6 Simple Isometric Exercises Your Body Deserves

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Isometrics had their hey-day in the 1970’s. That’s when pieces of equipment like The Bull-Worker were all the rage. But then, along came the gym movement and, suddenly, isometrics exercises were old hat. It was now all about exercising a muscle through it’s full range of motion. But have we thrown out the baby with the bath-water when it comes to static contraction training?

Maybe so.

Although, isometric exercises limit the exerciser to a single joint and muscle length, they do have some very real benefits that can translate to a fitter, stronger, leaner body.

What is isometric exercise?

Isometrics exercises are done without changing the length of the working muscle. In other words, you stay in a static position during the entire working set. Because your body is contracting against an immovable object ( the wall, the floor, etc), The muscles tenses, but it does not change length. The opposite to isometric exercise is isotonic contraction, which occurs when you shorten the distance between two joints, such as when you do a barbell curl.

Isometric Benefits

  • You can do it anywhere, anytime – without equipment
  • Nearly 100% of motor units in the muscle fiber are activated (something which does not happen with concentric movements)
  • Strengthens and conditions the working muscle
  • Improves posture and spinal alignment

Incorporating Isometrics

Isometrics are not meant to be your sole form of exercise. By combining them intelligently with isotonic exercises, however, you will be able to supercharge your exercise and strength gains to unheard of heights.

The following 6 Isometric exercises will allow you to put the power of static contraction to work for you:

5 Examples of Isometric Exercises:

 

1. The Plank

the plank

Lie face down on the floor and prop yourself up on your elbows so that your body is supported only by the balls of your feet, elbows and forearms. Keep your back straight in one solid line. Hold this position for 30 seconds.

 


2. Wall Sits

Sit with your back against a wall, just as if you were sitting in a chair. Your feet should be shoulder width apart with your legs at right angles and thighs parallel to the ground. Spread your arms out along the wall at shoulder height. Hold this position for a set time.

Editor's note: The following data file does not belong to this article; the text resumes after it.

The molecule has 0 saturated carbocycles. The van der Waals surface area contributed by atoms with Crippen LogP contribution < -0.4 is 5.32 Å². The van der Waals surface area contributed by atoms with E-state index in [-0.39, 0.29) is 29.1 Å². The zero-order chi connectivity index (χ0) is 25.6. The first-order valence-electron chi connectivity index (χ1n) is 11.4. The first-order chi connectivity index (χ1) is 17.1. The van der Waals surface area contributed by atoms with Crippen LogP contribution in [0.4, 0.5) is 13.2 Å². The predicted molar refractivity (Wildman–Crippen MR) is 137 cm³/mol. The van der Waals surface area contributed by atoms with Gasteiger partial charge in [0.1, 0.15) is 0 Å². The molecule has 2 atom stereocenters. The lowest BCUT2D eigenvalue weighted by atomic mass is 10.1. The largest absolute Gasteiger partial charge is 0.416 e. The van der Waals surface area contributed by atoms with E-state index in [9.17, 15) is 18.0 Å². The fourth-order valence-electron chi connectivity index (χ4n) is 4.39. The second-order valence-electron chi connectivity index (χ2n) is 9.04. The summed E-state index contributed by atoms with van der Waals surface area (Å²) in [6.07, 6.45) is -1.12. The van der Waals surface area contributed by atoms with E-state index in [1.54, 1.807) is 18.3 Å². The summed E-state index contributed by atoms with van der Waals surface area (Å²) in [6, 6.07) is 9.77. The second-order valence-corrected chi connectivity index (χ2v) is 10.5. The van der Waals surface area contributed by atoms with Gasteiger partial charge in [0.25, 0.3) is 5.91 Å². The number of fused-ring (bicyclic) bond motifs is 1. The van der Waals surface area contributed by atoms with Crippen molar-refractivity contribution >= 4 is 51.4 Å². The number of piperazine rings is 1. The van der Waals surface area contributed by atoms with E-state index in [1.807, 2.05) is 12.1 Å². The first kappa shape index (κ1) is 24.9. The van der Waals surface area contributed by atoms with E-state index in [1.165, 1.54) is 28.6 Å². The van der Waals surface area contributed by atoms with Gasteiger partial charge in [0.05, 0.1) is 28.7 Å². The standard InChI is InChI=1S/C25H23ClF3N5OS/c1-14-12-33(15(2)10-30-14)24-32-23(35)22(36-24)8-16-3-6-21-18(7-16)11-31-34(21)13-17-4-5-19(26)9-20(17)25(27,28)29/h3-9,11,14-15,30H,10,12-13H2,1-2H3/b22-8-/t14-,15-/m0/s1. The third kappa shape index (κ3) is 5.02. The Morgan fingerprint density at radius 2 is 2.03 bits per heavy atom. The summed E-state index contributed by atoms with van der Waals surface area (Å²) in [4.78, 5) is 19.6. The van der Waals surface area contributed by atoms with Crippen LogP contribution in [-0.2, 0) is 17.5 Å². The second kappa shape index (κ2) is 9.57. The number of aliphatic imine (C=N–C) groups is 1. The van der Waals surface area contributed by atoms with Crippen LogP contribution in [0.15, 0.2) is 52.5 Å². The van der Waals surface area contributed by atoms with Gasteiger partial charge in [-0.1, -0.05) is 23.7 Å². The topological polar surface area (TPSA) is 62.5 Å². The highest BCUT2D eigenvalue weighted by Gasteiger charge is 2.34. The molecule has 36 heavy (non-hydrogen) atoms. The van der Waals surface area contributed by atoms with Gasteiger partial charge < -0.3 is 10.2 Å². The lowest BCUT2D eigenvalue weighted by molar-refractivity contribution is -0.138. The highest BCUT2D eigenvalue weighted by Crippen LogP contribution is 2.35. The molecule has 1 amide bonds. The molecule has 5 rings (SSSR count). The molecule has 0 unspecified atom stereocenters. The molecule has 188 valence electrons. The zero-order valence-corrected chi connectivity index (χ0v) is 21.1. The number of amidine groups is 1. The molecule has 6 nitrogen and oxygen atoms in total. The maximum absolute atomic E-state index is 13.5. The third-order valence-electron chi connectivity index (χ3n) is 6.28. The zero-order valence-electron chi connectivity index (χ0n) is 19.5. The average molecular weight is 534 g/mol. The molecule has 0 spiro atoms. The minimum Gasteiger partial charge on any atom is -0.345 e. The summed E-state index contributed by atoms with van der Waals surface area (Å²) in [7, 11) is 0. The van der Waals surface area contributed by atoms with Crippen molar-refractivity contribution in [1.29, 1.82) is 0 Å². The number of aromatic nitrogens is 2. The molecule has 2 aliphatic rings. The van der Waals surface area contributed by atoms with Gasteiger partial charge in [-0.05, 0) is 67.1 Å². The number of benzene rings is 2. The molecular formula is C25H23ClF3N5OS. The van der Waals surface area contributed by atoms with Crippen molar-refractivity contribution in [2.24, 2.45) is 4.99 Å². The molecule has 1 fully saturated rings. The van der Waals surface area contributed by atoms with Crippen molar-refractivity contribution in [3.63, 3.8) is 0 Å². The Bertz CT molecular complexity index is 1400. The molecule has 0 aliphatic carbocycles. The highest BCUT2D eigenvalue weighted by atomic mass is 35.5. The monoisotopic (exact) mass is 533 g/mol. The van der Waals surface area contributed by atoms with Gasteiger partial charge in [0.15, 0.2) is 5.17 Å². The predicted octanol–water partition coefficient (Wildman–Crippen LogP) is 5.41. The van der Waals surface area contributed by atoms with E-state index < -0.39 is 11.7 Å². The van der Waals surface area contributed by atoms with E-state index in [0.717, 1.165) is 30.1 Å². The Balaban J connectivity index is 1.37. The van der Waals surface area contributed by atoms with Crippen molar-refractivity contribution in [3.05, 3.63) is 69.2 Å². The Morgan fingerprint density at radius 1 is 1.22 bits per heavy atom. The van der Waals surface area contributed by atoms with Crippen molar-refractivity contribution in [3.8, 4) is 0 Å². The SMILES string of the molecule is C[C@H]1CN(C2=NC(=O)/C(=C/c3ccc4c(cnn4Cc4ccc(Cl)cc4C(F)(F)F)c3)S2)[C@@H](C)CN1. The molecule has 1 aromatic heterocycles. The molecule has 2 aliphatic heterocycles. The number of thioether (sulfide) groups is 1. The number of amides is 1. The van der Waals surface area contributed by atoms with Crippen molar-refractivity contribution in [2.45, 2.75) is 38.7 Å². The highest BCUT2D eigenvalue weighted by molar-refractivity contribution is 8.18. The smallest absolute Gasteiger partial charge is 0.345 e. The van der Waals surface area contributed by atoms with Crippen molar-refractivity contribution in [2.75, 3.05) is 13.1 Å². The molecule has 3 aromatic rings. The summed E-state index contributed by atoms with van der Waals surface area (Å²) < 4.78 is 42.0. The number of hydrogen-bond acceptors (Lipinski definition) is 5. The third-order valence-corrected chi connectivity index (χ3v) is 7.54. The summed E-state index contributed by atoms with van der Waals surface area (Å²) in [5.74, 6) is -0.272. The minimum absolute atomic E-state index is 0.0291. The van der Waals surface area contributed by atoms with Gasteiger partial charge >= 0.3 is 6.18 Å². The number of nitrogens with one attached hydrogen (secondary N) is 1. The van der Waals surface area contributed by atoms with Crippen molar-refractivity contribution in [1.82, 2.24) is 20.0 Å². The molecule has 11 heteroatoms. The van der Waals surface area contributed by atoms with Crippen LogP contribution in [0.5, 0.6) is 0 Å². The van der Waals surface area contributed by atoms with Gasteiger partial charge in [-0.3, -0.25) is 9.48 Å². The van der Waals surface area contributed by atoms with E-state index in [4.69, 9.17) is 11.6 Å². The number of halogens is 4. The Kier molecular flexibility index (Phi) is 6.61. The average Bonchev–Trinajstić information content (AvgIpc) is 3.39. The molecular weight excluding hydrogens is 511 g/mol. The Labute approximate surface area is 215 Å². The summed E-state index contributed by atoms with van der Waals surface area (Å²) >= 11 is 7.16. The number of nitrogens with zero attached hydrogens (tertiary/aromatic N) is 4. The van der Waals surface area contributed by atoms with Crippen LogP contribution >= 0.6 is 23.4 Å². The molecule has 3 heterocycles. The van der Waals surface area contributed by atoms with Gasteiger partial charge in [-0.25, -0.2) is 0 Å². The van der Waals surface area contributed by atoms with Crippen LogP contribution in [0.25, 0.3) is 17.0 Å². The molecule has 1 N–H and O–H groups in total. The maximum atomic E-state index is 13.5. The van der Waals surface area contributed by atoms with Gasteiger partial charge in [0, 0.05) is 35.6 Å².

Sets and Reps: Start with a 30-second hold and aim to extend to between 2-3 minutes.


3. Isometric Push-Ups

Set yourself on the ground, face down with your hands slightly wider than shoulder width apart. Your feet should be touching. Keeping your body in a straight line, rise up so that your arms are fully extended. Tense your buttocks and tighten your abs to prevent your butt from lifting you into a ‘v’ position. Look straight ahead rather than down. Now steadily lower yourself into a halfway position, so that your upper arms are at a 45 degree angle.

Sets and Reps: Start with a 15-second hold and aim to extend to between 1-2 minutes.


4. Pull Up Static Hold

Position yourself in front of a pull up bar. Reach up and grab the bar with a close underhand grip. Cross over your ankles and pull yourself up so that your chin rises above the bar. Squeeze your biceps tight and endeavor to hold that position for as long as possible.

Sets and Reps: Try to hold for 20 seconds and extend until you can achieve the hold for a full minute.


Wall pushup

5. Wall Push Ups

Assume a push up position while standing against a wall, with your palms on the wall at shoulder height. With your back arched, bend your arms to move your chest towards the wall. In the fully contracted position, try to push through the wall while endeavoring to touch the wall with your chest. Hold this position for 30 seconds, making sure to keep pushing into the wall throughout.

Sets and Reps: Hold for 30 seconds, relax for 30 seconds, then repeat twice.

 

 


6. Isotonic Exercise Sticking Point Statics

Most weight trainers eventually hit a sticking point with an exercise. Take the bench press. There’s usually a point – about three quarters of the way up – where the eight stutters and then stops. You can use isometrics to help you overcome this sticking point. Here’s how:

  1. Set up a pair of pins on a bench press machine at the height of your sticking point
  2. Place a heavy resistance on the bar
  3. Get into position and push against the resistance without lifting it off the pins. Hold for 30 seconds.
  4. Repeat for 3 sets

Summary

Isometric exercises can benefit you, but not as a stand-alone workout. By intelligently incorporating specific static contraction moves into you isotonic routine, you’ll be able to get stronger quicker, while boosting your endurance, improving your posture and overcoming training sticking points.